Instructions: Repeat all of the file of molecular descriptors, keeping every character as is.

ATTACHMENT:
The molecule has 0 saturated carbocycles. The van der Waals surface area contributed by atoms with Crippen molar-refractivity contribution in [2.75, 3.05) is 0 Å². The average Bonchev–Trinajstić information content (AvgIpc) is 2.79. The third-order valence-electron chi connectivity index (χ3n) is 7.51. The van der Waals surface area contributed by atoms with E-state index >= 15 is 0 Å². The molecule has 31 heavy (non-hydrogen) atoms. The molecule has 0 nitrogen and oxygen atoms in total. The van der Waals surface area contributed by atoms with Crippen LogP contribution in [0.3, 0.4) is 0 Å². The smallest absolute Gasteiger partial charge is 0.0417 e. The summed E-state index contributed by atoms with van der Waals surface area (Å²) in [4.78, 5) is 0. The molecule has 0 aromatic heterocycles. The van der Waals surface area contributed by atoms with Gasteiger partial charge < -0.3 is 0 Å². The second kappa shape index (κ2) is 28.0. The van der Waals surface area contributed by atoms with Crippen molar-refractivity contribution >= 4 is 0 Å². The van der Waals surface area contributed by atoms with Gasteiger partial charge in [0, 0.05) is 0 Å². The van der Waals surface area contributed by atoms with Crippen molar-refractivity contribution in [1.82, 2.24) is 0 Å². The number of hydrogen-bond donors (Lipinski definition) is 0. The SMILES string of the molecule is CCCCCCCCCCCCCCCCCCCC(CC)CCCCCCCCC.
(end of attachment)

The molecule has 0 saturated carbocycles. The van der Waals surface area contributed by atoms with Crippen molar-refractivity contribution in [2.75, 3.05) is 0 Å². The average Bonchev–Trinajstić information content (AvgIpc) is 2.79. The third-order valence-electron chi connectivity index (χ3n) is 7.51. The van der Waals surface area contributed by atoms with E-state index >= 15 is 0 Å². The molecule has 31 heavy (non-hydrogen) atoms. The molecule has 0 nitrogen and oxygen atoms in total. The van der Waals surface area contributed by atoms with Crippen LogP contribution in [0.3, 0.4) is 0 Å². The smallest absolute Gasteiger partial charge is 0.0417 e. The summed E-state index contributed by atoms with van der Waals surface area (Å²) in [4.78, 5) is 0. The molecule has 0 aromatic heterocycles. The van der Waals surface area contributed by atoms with Gasteiger partial charge < -0.3 is 0 Å². The second kappa shape index (κ2) is 28.0. The van der Waals surface area contributed by atoms with Crippen molar-refractivity contribution >= 4 is 0 Å². The van der Waals surface area contributed by atoms with Gasteiger partial charge in [0, 0.05) is 0 Å². The van der Waals surface area contributed by atoms with Crippen molar-refractivity contribution in [1.82, 2.24) is 0 Å². The number of hydrogen-bond donors (Lipinski definition) is 0. The SMILES string of the molecule is CCCCCCCCCCCCCCCCCCCC(CC)CCCCCCCCC.